Enonic XP provides a powerful NoSQL storage with integrated search. The unique and powerful document-oriented data storage is built upon the fast and robust search engine Elasticsearch.
Enonic’s data store enables you to persist, secure, index, query, and access data of virtually any kind, in a fast and efficient manner. This feature is important when handling multiple apps and services accessing data at the same time.
Read more about the data store capabilities in our storage documentation.
Enonic XP and containers
So, how does XP fit into an existing container orchestration architecture? For a start, Enonic provides standard docker images, as well as distributions for the most popular operating systems—Linux, Mac OS, and Windows. Enonic XP can run in any cloud, or on premises.
Differently from container platforms, Enonic XP does not handle scaling itself, and this is where the two solutions team up perfectly. By placing XP into a platform like Kubernetes, you get the benefit of both worlds. Now, you may automatically configure, scale and grow your XP cluster - while reaping the fruits of XP’s simplicity and powerful features, such as the CMS.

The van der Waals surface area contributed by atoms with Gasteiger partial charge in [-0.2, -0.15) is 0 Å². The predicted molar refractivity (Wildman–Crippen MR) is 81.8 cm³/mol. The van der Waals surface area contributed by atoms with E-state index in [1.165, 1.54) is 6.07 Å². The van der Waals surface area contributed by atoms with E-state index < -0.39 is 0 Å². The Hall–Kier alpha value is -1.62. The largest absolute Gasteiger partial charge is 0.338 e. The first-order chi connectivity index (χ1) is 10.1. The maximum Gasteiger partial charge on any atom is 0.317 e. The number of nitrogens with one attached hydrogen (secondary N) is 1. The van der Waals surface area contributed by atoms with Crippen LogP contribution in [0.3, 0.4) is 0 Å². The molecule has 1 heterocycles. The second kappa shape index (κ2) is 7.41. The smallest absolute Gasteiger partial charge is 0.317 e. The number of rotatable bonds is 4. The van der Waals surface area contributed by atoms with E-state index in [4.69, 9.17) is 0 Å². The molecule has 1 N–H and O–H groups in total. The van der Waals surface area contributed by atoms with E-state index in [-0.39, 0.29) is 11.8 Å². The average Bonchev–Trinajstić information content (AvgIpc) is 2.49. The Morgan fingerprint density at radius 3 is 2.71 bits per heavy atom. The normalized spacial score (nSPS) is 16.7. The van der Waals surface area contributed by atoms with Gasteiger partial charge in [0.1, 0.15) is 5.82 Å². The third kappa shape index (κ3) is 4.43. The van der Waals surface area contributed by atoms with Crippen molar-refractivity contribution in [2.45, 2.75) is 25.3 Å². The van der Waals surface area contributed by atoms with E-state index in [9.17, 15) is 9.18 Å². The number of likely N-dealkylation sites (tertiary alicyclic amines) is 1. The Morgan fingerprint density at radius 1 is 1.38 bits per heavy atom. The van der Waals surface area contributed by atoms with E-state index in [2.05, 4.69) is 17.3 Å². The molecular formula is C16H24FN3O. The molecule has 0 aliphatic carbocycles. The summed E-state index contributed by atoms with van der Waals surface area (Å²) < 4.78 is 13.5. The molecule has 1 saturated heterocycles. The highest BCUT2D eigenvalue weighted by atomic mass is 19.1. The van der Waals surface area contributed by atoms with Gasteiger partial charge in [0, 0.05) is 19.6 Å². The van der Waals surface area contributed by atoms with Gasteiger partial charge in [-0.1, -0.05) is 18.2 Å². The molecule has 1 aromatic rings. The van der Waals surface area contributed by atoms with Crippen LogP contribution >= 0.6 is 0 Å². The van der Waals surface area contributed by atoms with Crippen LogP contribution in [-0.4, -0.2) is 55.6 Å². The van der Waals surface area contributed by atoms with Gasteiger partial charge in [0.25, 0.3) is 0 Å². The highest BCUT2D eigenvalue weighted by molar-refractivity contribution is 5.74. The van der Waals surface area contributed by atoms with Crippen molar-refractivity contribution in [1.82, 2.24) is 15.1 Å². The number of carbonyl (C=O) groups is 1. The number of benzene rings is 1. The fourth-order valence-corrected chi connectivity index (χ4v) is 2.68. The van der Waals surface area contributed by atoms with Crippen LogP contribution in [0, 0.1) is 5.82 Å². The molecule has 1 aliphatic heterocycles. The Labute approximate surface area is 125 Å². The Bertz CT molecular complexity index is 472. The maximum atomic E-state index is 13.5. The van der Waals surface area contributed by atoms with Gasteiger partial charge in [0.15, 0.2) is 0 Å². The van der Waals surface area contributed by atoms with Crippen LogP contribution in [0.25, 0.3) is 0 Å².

Just like any other microservice, XP containers can be configured to access other microservices, and visa versa. In other words, Enonic XP fits seamlessly into a modern architecture, microservices strategy, and world of Kubernetes. Enonic XP is not designed to replace your existing architecture or investment, but rather complement it.
Content and CMS
The CMS of Enonic XP—dubbed Content Studio—is completely optional and is built on top of the XP core. The CMS provides functionality to produce and deliver editorial content to your websites and services. If editorial content is necessary in conjunction with your microservices, Enonic XP makes the process a breeze.